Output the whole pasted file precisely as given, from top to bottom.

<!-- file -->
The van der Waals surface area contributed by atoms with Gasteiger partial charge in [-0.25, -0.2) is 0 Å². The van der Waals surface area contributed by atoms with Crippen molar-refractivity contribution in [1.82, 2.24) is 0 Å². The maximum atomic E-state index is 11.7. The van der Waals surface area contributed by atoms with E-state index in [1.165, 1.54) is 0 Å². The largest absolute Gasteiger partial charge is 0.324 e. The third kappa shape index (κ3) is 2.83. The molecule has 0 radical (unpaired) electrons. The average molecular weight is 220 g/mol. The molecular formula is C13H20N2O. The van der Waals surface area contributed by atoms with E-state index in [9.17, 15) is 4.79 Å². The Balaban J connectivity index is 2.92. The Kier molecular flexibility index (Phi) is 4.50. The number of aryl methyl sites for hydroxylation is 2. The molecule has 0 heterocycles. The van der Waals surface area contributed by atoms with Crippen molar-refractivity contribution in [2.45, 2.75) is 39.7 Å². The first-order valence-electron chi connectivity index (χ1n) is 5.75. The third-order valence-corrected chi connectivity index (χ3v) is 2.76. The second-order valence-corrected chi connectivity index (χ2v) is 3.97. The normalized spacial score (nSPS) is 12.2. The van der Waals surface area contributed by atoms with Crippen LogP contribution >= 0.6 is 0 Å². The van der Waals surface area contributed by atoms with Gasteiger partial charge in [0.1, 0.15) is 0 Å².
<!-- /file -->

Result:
The van der Waals surface area contributed by atoms with Gasteiger partial charge in [-0.25, -0.2) is 0 Å². The van der Waals surface area contributed by atoms with Crippen molar-refractivity contribution in [1.82, 2.24) is 0 Å². The maximum atomic E-state index is 11.7. The van der Waals surface area contributed by atoms with E-state index in [1.165, 1.54) is 0 Å². The largest absolute Gasteiger partial charge is 0.324 e. The third kappa shape index (κ3) is 2.83. The molecule has 0 radical (unpaired) electrons. The average molecular weight is 220 g/mol. The molecular formula is C13H20N2O. The van der Waals surface area contributed by atoms with E-state index in [9.17, 15) is 4.79 Å². The Balaban J connectivity index is 2.92. The Kier molecular flexibility index (Phi) is 4.50. The number of aryl methyl sites for hydroxylation is 2. The molecule has 0 heterocycles. The van der Waals surface area contributed by atoms with Crippen molar-refractivity contribution in [2.45, 2.75) is 39.7 Å². The first-order valence-electron chi connectivity index (χ1n) is 5.75. The third-order valence-corrected chi connectivity index (χ3v) is 2.76. The second-order valence-corrected chi connectivity index (χ2v) is 3.97. The normalized spacial score (nSPS) is 12.2. The van der Waals surface area contributed by atoms with Crippen LogP contribution >= 0.6 is 0 Å². The van der Waals surface area contributed by atoms with Gasteiger partial charge in [0.1, 0.15) is 0 Å².